The multiple simulations are parallelized using OpenMP threads on a single
machine. On the SLURM scheduler, jobs should be launched with
sbatch --ntasks 1 --cpus-per-task 5 for a five simulation replica exchange job. The
--replica-interval controls the frequency at which replica exchange swaps are
--swap-sets arguments are non-overlapping pairs of replica
swaps that are attempted simultaneously. For a linear chain of temperatures,
there should always be two swap sets to ensure ergodicity of swaps without
having any overlapping pairs.
--monte-carlo-interval controls the frequency at which pivot moves, a
discrete change in the phi and psi angles of a single, randomly-chosen residue,
are attempted. These Monte Carlo pivot moves are accepted with a Metropolis
criterion so that the Boltzmann ensemble of simulation is unchanged by pivot
moves. Typically, pivot moves are highly advantageous in replica exchange
simulation because pivot moves have high acceptance rates in high-temperature
unfolded conformations, greatly speeding the sampling of unfolded states.
Pivot moves have very low acceptance in collapsed conformations but add very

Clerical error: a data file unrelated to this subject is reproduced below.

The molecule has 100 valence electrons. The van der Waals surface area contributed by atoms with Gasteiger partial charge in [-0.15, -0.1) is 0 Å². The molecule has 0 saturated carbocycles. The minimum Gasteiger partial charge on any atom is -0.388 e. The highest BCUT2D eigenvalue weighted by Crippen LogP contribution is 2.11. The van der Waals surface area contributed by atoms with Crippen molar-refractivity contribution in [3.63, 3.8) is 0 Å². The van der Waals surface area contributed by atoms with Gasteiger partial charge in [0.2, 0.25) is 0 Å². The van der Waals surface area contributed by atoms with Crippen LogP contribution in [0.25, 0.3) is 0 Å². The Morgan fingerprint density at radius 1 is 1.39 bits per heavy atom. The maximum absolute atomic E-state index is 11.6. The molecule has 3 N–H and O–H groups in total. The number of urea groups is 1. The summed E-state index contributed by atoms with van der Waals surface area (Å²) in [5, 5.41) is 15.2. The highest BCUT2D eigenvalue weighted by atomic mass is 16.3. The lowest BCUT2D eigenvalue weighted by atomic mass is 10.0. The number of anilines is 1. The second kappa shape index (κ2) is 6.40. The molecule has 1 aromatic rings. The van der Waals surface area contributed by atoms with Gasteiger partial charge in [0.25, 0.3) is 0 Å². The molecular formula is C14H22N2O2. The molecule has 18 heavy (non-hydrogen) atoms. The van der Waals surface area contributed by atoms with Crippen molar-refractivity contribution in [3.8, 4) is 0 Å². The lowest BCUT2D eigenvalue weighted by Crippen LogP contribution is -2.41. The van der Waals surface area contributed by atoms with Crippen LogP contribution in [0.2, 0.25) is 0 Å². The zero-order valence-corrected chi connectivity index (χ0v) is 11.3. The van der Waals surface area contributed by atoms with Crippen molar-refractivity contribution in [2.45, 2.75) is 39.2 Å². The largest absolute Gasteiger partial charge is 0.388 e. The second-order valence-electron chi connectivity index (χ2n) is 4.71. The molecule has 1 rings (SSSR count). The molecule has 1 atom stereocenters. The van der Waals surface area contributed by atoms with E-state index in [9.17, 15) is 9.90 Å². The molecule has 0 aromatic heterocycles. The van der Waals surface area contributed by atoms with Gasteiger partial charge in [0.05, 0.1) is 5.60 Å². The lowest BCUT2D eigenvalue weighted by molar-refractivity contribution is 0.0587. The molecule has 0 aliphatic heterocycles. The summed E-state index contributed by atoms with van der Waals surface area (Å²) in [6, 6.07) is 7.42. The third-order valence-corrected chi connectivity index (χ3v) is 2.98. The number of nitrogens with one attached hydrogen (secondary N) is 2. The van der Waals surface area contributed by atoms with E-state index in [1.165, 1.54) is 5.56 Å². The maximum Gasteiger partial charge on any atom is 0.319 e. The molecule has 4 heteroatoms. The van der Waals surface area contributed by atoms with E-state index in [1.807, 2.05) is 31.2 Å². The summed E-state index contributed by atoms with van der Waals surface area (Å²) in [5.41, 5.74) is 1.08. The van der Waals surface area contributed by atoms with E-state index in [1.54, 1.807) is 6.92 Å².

little to the computational time. The faster sampling in the unfolded states
feeds conformational diversity to the lower temperatures in replica exchange.
Monte Carlo moves are also permitted in constant temperature simulation. If
--monte-carlo-interval is not provided, pivot moves are never attempted.
The output of replica exchange is written into the "/output" group of each of
the input configurations. The replicas are written by temperature/Hamiltonian,
so that in the example above,
config_0.up contains all of the simulation
frames at the temperature 0.5. This means that in the limit of infinite sampling,
config_0.up will contain samples from a Boltzmann ensemble at temperature 0.5 but
the trajectory will be discontinuous due to replica swapping.
Simulation analysis and visualization
The contents of a
.up file can be listed with
which included copies of the full command lines used to invoke both
To load the simulation in VMD, first convert to a trajectory format that VMD can read. This can be done with
upside/py/extract_vtf simulation.up simulation.vtf
.vtf file can be read natively by VMD. Alternatively, the MDTraj
library described below can read
simulation.up directly, either to visualize
in an IPython notebook or to convert to another format. In either case, amide
hydrogen and carbonyl oxygen are added as atoms in the trajectory to aid
To load the Upside trajectory as an MDTraj Trajectory object, use the
mdtraj_upside.py library in the Upside distribution.
import sys sys.path.append('upside/py') import mdtraj_upside as mu traj = mu.load_upside_traj('simulation.up')
When the trajectory is loaded, the atoms H, O, and CB will be added to the trajectory.